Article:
McKeesport council embraces 'respect'
With campaign buttons and a resolution of support, McKeesport council formally embraced a New Year's message of respect.
The Rev. Darrell Knopp, who chairs McKeesport's Message Committee as a group within the Mayor's Select Committee on Crime and Violence, approached council on Wednesday night with buttons that simply read, “Respect.”
Joined by committee members the Rev. Earlene Coleman, JoEllen Kenney and Annette James, Knopp spoke about the importance of respect as McKeesport strives to reinvent itself by eliminating negativity and dissolving the culture of violence.
“We're asking for your support,” he told council. “We would like to request a resolution of support that gives us some credibility and respectability and gives us awareness within the community that the highest authority within the city supports what we are trying to do.”
Council unanimously presented and approved a resolution calling the “uplifting promotional campaign ... necessary to establish self-respect and dignity in our city.”
The city will host an official kickoff of the message campaign on Jan. 16 at 4 p.m. in the parking lot of city hall, 500 Fifth Ave. The Salvation Army will serve hot chocolate.
“We're going to kick off this campaign to instill pride back into the residents of McKeesport,” Cherepko said. “I believe it's a critical component to the long-term solution of curbing crime and violence, which is reaching out to youth now and trying to impact them in as many positive ways as possible.”
With the youth being involved in many “unfortunate” city events, including homicides and other shootings in 2012, Cherepko said children and teens should be hearing consistent messages in school, at home and in the community.
“I think a lot of us were fortunate enough to grow up in homes where you really got it and the parenting was there,” he said. “When you live in a city that is economically distressed and there are single-parent families and some of those single parents are working to help them survive ... a lot of times there are some things that are lacking at home.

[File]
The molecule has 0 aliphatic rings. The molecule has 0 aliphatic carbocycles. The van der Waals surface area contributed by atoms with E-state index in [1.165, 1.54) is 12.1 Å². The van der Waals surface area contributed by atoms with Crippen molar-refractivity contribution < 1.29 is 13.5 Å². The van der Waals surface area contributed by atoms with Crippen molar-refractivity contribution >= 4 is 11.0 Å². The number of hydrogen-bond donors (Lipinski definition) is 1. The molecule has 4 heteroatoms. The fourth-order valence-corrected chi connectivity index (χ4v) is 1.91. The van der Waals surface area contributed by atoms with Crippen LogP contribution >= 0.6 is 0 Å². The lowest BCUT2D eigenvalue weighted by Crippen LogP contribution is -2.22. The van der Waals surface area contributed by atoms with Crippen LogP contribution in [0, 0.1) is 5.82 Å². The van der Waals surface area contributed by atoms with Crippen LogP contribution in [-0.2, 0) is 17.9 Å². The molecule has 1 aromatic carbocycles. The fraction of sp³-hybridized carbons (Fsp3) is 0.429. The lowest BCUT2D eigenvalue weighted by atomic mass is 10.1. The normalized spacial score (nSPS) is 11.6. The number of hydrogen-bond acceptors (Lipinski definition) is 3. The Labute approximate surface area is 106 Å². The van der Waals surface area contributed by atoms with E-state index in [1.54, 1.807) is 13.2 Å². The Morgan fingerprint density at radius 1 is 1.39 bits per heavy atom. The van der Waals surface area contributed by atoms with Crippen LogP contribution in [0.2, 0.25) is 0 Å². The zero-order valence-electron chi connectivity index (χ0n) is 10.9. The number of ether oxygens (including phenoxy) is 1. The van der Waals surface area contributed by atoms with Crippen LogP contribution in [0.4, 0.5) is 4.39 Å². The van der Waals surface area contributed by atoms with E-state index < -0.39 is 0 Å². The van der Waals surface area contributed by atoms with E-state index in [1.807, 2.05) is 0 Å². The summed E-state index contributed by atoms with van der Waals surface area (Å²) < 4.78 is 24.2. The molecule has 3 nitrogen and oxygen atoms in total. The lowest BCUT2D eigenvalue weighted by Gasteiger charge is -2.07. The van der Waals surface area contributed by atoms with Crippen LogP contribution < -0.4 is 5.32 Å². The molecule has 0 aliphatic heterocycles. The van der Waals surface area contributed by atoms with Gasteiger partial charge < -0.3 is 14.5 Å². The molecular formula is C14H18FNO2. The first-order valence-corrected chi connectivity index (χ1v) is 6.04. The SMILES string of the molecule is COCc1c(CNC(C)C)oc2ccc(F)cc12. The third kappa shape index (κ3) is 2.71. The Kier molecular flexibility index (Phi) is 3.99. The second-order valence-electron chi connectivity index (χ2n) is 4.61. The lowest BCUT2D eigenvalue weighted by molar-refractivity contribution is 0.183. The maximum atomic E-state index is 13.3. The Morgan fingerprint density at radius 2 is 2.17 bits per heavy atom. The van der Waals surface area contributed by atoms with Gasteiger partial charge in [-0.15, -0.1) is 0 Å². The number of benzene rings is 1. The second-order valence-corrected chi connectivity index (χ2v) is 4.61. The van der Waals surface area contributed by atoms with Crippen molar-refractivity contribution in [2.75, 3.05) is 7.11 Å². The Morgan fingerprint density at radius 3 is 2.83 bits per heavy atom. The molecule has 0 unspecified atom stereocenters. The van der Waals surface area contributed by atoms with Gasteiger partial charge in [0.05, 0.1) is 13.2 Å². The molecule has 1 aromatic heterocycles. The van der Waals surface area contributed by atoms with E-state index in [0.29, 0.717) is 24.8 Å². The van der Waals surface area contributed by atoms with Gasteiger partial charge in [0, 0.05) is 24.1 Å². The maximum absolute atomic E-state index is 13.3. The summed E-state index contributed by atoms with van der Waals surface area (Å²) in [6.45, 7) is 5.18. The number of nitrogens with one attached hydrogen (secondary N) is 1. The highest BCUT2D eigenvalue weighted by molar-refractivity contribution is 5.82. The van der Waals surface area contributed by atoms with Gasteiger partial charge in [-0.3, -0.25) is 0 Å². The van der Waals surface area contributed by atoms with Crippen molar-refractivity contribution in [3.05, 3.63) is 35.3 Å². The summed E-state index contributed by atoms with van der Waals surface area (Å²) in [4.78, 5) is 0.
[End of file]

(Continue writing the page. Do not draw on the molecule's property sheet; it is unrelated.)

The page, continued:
“It's all too easy for elected officials and community leaders to say it's not our problem, but I think as elected officials we need to do what we can to help make McKeesport a better place to live.”
Councilwoman V. Fawn Walker-Montgomery said she, like other officials, does not have all of the answers to change an entire community or world.
“God has the answers, and all we can do is pray about it,” she said. “That's why it's so important to volunteer and give back to the community. It's not about one event. It's about what you can do every day.”
Soon, McKeesporters will see signage to remind them of the message campaign. They will be posted at key intersections, and smaller versions will be available for any home or business where they are welcome.
With respect carrying the city through the year's first quarter, 2013 also will bring messages of dignity, hope and love.
The public is invited to share ideas about how the quarterly messages can be conveyed by contacting the mayor's office at 412-675-5020.
Jennifer R. Vertullo is a staff writer for Trib Total Media. She can be reached at 412-664-9161, ext. 1956, or email@example.com.
Show commenting policy
TribLive commenting policy
You are solely responsible for your comments and by using TribLive.com you agree to our Terms of Service.
We moderate comments. Our goal is to provide substantive commentary for a general readership. By screening submissions, we provide a space where readers can share intelligent and informed commentary that enhances the quality of our news and information.
While most comments will be posted if they are on-topic and not abusive, moderating decisions are subjective. We will make them as carefully and consistently as we can. Because of the volume of reader comments, we cannot review individual moderation decisions with readers.
We value thoughtful comments representing a range of views that make their point quickly and politely. We make an effort to protect discussions from repeated comments either by the same reader or different readers.
We follow the same standards for taste as the daily newspaper. A few things we won't tolerate: personal attacks, obscenity, vulgarity, profanity (including expletives and letters followed by dashes), commercial promotion, impersonations, incoherence, proselytizing and SHOUTING. Don't include URLs to Web sites.
We do not edit comments. They are either approved or deleted. We reserve the right to edit a comment that is quoted or excerpted in an article. In this case, we may fix spelling and punctuation.
We welcome strong opinions and criticism of our work, but we don't want comments to become bogged down with discussions of our policies and we will moderate accordingly.
We appreciate it when readers and people quoted in articles or blog posts point out errors of fact or emphasis and will investigate all assertions. But these suggestions should be sent via e-mail. To avoid distracting other readers, we won't publish comments that suggest a correction. Instead, corrections will be made in a blog post or in an article.
- Local residents reminisce about Glassport pool
- Mifflin Road project is on schedule, within budget
- More work to begin on Homestead-Duquesne Road
- Homestead Cemetery board files for bankruptcy
- Mon Yough school districts, nonprofits getting by for now with no state budget
- Steel Valley extends superintendent’s contract
- 3 charged in carjack attempt in Duquesne
- Restrictions begin on Route 51 south
- Intrepid VFW post in West Mifflin earns all-state designation
- Irwin woman waives sex charges to court
- Homestead summit addresses ways to help inmates transition after prison